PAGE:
Wintering birds: 360,000
Family: Ducks, geese & swans
Adult pink-footed geese have a pale grey-brown body with a white belly, vent, and rump. The tail is grey with a broad white terminal band. The flight feathers are dark grey and the wing coverts are pale slate-grey. Their flanks are dark brown with darker brown and black vertical streaks and a white line on the upper flanks.
The head and upper neck is dark brown and the bill is pink with a black tip and base. They have dark brown eyes and pink legs and webbed feet.
Both sexes have similar plumage but the male is larger than the female.
Juvenile pink-footed geese resemble the adult but they are browner and smaller with a scaly pattern on the upperparts. The bill and legs are duller and sometimes yellow in colour.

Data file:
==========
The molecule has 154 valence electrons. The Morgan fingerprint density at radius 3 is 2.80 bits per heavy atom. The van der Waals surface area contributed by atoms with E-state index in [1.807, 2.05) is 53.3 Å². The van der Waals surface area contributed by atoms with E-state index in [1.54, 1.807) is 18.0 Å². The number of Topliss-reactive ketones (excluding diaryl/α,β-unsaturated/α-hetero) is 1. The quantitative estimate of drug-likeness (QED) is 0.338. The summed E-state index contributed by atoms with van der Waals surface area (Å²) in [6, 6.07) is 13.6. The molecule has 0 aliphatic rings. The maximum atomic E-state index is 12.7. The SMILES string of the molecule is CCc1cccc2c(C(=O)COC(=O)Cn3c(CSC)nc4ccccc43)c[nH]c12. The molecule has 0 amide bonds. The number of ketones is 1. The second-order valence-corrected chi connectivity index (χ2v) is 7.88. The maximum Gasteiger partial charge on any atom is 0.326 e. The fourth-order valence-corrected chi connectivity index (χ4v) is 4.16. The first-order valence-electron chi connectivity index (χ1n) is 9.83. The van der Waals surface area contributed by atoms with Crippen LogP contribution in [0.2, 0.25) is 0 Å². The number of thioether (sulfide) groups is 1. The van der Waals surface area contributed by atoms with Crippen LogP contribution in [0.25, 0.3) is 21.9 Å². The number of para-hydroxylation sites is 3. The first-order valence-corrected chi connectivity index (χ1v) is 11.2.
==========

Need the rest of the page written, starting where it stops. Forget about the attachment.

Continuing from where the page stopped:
Pink-footed geese breed in May and June in small loose colonies of about 10 pairs. They nest on cliffs and lake islets and the nest is a scrape in the ground lined with soft plant matter and down.
Pink-footed geese lay 3-6 pale green or yellow eggs which are incubated by the female alone for 25-28 days. The male will guard at some distance.
Chicks are precocial and covered in brown and yellow down and are reared by both parents. They fledge at about 50-60 days after hatching and are sexually mature at 3 years.
Pink footed geese feed on plant matter such as leaves, stems, berries, seeds, moss, sedges, and lichen. During winter they will also eat grain, vegetables, grasses, cereals, and potatoes.
Pink footed geese arrive for the winter in September and leave in April. They can be found in estuaries, on the east Scottish coast and the north and east of England. They can also be spotted on farmland where they go to feed during the day.
Pink-footed geese have a large carbon footprint due to them digging the soil in the Arctic in search of food which releases carbon from the ground.
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